The Gladiators

ProvanSummons

At the end of each season for National Rugby League (NRL) in Australia, the winning team is given a trophy fashioned after one of Australia’s enduring sporting images. Two mud-soaked men embracing each other — a symbol of camaraderie and ‘mateship’ in rugby league.

Two men were Norm Provan (left) and Arthur Summons, after whom the current trophy has been named since 2013 (earlier versions of the trophy also featured them, but was named after the cigarette manufacturer Winfield, which was forced to withdraw their sponsorship of the Premiership, following the ban on cigarette advertising). Provan and Summons were respectively the captains for St. George and Western Suburbs, and despite the photo and its subsequent history welding two men together, the giant second-rower and the diminutive halfback initially did not get along. Summons noted that he had refused to swap jumpers with Provan amidst the rumors that the referee had bet £600 on a St George win, and that the photo captured the moment when he complained about the referee’s decision to Provan.

The photo, later known as The Gladiators, was taken by the Sun-Herald photographer John O’Gready on 24th August 1963 when St George beat Western Suburbs 8-3 for the eighth of their consecutive championships premierships. Another photographer Phil Merchant took a similar picture for the Daily Telegraph but his editors chose not to run it, because Merchant took the photo vertically, which didn’t fit the horizontal space available.

The O’Gready photo went on to win numerous international awards, including the British Sport Picture of the Year award (the only Australian photo to be so honored thus far) and was considered one of the greatest sporting images. In 2007, Provan and Summons reunited to cover themselves in vaseline and pigment instead of mud to reproduce the photo for a charity.

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The Great Dismissal

David Smith reads the Governor’s message as stoney-faced Whitlam (left) looks on

In 1972, after 23 years of rule by conservative Liberal Party, Australia elected a Labor government under the leadership of the dashing and urbane Gough Whitlam. At once Whitlam’s government embarked on a programme of ambitious reforms – it gave Aborigines rights they had not previously enjoyed, began to disengage Australian troops from Vietnam, made university education free, and much more. But, the government gradually lost its majority and by 1975, the parliament was in a deadlock from which neither Whitlam nor Malcolm Fraser, the leader of the opposition, would budge.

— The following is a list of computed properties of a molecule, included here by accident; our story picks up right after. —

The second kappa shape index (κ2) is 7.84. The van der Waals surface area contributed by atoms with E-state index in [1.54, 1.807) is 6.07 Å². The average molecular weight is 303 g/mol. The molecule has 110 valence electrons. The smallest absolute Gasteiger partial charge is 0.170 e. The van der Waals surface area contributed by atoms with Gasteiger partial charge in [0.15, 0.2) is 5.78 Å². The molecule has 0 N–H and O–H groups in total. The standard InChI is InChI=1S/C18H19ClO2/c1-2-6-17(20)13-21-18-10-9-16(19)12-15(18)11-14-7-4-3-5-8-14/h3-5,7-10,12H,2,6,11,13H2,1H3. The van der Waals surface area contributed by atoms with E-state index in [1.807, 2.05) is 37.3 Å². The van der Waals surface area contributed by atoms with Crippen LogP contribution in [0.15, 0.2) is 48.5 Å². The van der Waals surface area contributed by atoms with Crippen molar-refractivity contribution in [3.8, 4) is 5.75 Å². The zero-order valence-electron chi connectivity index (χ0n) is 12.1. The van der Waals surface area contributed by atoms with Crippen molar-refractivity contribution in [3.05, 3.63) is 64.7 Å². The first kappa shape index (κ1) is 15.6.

Into this impasse entered Sir John Kerr, the Governor General. Using an obscure privilege previously not invoked, he dissolved the government, placed Fraser in control and ordered a general election. What happened on that evening of 11th November 1975 was perhaps the most memorable political event in Australia. An angry crowd of Labor supporters filled the steps and halls of the Parliament House as the news of the dismissal became publicly known; David Smith, Kerr’s Secretary, who was given the thankless job of announcing the dismissal to the public, had to enter Parliament House through a side door and make his way to the parliament’s steps from the inside. Smith read the proclamation, as the boos of the crowd drowned him out; after he concluded the short statement with the traditional “God save the Queen“, Whitlam began his address to the crowd with now immortal words:

Well may we say “God save the Queen” because nothing will save the Governor-General. The proclamation you have just heard read by the Governor-General’s Official Secretary was countersigned “Malcolm Fraser”, who will undoubtedly go down in Australian history from Remembrance Day 1975 as Kerr’s Cur.